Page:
Nb: See resources on right hand side and at the bottom of this page. 

Nuvaxovid, the Novavax COVID-19 vaccine, has been approved to be used as a primary vaccination course and a first or second booster for people aged 18 and older in Aotearoa. Use as a second booster is limited by the criteria for second boosters. Pfizer continues to be the preferred vaccine.

Nuvaxovid is a protein-based COVID-19 vaccine (the first available in NZ), which can be used as a primary course with 2 doses, given at least 3 weeks apart, ideally 8 weeks apart. If used with another COVID-19 vaccine, at least 4 weeks (28 days) interval is recommended.

Nuvaxovid boosters must be at least 6 months post the previous COVID-19 vaccination.

The Nuvaxovid (Novavax) COVID-19 Vaccine Course is now available on the LMS. Please access here


Nuvaxovid contains a non-infectious component on the surface of the SARS-CoV-2 virus, which induces a protective immune response when the body’s immune cells come into contact with it.

Use as a booster

Nuvaxovid is approved for use as a first and a second booster dose from the age of 18 years.

Early data supports the safety and effectiveness of its use as a booster dose. In the UK COV-BOOST study participants aged 30 years or over with no history of laboratory-confirmed SARS-CoV-2 infection were given one of six vaccines as a booster dose at least 84 days post two doses of Comirnaty or at least 70 days post two doses of AstraZeneca.(6) Following a Comirnaty primary series, the neutralising antibody titre after a dose of Nuvaxovid was 2.7–5.4 greater than the control, while a Comirnaty booster induced 5.8–8.4 higher antibody titres.

For those who experience severe adverse events to their second dose of Comirnaty vaccine, Nuvaxovid would be an effective booster although it appears less immunogenic than Comirnaty as a booster dose.

Use in adolescents

Nuvaxovid has been approved by Medsafe for use in the primary course for adolescents aged 12-17 years. Currently, this use is not available as part of the National Immunisation Programme and requires a prescription and written consent. 


Common side effects after Nuvaxovid include injection site pain or tenderness; tiredness; headache; muscle or joint pain; generally feeling unwell. Most side effects are mild and go away within a few days.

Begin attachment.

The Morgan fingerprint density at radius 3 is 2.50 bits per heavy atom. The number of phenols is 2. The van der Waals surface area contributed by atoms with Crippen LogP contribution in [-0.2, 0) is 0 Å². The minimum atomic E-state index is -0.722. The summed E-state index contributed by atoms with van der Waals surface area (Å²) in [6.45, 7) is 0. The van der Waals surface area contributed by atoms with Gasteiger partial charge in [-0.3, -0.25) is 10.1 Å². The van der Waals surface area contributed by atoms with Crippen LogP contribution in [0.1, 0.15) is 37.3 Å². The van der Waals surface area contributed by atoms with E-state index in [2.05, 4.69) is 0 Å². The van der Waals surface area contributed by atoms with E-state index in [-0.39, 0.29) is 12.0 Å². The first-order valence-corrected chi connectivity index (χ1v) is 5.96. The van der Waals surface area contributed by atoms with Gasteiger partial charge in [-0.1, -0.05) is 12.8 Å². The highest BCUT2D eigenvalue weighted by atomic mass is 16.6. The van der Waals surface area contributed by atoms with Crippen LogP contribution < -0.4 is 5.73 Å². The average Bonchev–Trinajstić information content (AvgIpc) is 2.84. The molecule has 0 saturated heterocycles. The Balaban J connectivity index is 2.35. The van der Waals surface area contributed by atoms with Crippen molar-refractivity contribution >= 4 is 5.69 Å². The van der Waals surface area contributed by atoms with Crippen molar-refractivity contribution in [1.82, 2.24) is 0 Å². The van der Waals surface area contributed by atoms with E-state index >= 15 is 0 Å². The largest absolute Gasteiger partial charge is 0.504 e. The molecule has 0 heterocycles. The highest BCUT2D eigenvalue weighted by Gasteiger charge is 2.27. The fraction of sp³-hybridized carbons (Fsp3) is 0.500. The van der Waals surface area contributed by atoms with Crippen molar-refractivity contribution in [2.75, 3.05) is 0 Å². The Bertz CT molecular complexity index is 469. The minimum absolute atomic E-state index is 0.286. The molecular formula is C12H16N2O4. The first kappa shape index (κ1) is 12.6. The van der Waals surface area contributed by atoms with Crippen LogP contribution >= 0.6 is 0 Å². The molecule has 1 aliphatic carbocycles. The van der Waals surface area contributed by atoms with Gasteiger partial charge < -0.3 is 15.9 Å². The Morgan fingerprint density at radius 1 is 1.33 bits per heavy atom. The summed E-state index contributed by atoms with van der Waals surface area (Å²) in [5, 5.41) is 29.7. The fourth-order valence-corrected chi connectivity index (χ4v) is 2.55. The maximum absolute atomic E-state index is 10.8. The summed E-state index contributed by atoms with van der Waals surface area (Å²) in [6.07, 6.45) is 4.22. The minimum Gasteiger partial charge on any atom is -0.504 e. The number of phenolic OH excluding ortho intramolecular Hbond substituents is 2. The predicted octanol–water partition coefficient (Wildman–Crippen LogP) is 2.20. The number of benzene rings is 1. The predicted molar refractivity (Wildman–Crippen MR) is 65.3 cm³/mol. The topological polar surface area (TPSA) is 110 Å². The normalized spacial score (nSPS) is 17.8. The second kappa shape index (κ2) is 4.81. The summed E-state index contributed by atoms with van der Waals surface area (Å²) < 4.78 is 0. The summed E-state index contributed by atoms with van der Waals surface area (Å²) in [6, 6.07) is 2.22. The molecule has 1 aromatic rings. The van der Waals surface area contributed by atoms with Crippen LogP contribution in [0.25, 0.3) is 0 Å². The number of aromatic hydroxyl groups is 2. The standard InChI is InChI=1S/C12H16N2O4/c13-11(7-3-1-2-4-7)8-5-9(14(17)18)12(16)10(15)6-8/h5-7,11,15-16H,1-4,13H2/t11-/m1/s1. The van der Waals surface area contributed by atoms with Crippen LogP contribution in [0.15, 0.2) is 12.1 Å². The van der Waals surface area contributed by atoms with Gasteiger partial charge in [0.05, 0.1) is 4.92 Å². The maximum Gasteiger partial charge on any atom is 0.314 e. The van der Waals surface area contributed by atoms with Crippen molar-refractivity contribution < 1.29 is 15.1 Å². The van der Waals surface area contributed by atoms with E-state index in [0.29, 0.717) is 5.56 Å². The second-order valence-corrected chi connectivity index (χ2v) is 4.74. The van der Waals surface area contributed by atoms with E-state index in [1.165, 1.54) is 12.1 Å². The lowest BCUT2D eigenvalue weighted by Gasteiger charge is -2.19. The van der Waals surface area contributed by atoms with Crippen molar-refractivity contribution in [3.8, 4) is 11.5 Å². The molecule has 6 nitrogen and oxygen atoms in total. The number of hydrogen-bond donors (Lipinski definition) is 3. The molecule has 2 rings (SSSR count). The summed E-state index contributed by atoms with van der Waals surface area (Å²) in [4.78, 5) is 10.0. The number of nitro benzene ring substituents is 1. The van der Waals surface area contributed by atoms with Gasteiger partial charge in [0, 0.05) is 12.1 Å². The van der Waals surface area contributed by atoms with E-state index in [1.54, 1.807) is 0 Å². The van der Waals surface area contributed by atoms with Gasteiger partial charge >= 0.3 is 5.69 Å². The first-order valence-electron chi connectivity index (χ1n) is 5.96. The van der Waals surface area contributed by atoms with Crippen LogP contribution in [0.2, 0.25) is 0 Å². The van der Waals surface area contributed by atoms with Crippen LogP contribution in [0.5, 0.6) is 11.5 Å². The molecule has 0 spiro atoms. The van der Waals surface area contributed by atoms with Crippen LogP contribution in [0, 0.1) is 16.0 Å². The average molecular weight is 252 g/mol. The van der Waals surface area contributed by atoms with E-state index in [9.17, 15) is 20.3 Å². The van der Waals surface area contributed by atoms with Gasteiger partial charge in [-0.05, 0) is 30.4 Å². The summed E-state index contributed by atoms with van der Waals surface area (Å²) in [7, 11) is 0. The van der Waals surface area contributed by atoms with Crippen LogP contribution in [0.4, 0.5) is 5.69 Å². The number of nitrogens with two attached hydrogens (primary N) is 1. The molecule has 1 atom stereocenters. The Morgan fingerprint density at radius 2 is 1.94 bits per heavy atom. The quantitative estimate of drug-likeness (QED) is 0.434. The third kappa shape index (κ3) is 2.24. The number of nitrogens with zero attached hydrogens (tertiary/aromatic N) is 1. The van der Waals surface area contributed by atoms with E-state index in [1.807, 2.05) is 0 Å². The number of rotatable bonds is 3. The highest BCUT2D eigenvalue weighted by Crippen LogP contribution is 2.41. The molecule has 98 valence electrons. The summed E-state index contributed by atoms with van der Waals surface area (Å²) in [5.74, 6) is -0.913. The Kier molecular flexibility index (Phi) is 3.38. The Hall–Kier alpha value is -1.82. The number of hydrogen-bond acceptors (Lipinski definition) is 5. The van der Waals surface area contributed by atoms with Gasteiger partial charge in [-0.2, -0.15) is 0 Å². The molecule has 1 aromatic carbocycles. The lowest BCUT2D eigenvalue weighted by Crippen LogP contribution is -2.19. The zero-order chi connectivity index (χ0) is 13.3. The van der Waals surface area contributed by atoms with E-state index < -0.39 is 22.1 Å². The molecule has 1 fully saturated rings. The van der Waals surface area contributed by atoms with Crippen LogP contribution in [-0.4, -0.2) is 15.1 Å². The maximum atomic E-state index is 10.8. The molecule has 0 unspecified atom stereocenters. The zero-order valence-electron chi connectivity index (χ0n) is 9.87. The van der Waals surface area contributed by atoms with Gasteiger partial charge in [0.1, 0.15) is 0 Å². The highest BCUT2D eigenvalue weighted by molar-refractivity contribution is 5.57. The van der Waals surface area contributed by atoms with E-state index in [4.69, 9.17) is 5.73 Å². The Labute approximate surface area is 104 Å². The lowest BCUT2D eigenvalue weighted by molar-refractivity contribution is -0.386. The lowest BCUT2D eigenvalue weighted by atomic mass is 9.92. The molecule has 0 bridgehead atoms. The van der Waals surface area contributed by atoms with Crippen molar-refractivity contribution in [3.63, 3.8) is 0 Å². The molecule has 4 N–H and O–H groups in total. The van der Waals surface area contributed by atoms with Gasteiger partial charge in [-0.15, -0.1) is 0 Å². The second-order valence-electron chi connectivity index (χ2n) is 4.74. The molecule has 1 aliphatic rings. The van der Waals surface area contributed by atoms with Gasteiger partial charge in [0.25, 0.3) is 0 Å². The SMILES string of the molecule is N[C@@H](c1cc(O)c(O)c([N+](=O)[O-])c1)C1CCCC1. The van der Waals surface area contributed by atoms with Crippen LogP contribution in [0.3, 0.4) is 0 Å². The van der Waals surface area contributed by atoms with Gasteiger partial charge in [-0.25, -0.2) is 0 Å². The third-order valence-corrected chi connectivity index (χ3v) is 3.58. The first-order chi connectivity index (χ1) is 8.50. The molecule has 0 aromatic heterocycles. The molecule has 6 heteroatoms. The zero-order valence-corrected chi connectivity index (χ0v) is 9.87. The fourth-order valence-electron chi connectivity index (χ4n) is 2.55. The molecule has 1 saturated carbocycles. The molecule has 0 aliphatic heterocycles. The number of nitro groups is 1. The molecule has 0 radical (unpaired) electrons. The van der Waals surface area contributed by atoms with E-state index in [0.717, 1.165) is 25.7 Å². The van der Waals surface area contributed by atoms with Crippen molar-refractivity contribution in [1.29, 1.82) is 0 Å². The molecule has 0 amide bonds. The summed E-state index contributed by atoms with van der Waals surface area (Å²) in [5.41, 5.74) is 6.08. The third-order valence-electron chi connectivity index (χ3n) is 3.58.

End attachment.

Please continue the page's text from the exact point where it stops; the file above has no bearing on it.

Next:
Rare side effects include severe allergic reaction (eg, anaphylaxis). The vaccine has had limited take up around the world so information on rare side effects is limited.

Cases of myocarditis and pericarditis were identified in clinical trials of Nuvaxovid and have also been reported during post-authorisation use. These findings suggest that an increased risk for these conditions may be present after receiving Nuvaxovid. Post marketing experience also includes reports of decreased or painful skin sensations.

People are observed for around 15 minutes post vaccination.


It can be stored at normal fridge temperatures (2C to 8C).

Efficacy against Omicron

Laboratory tests suggest that Nuvaxovid has efficacy against the Omicron strain, but real-world data from people vaccinated with Nuvaxovid is not available yet.

Resources on Nuvaxovid from Novavax

IMAC resources:

Quick reference guide

Screening and guidance

Vaccine preparation

Vaccine record

Vaccine comparison chart

Vaccine factsheet

Ministry of Health information:

Information pages here.

Consumer factsheet

COVID vaccine consent form

Medsafe information:

Medsafe CMI for Nuvaxovid

Medsafe data sheet for Nuvaxovid

Last updated: 20 January 2023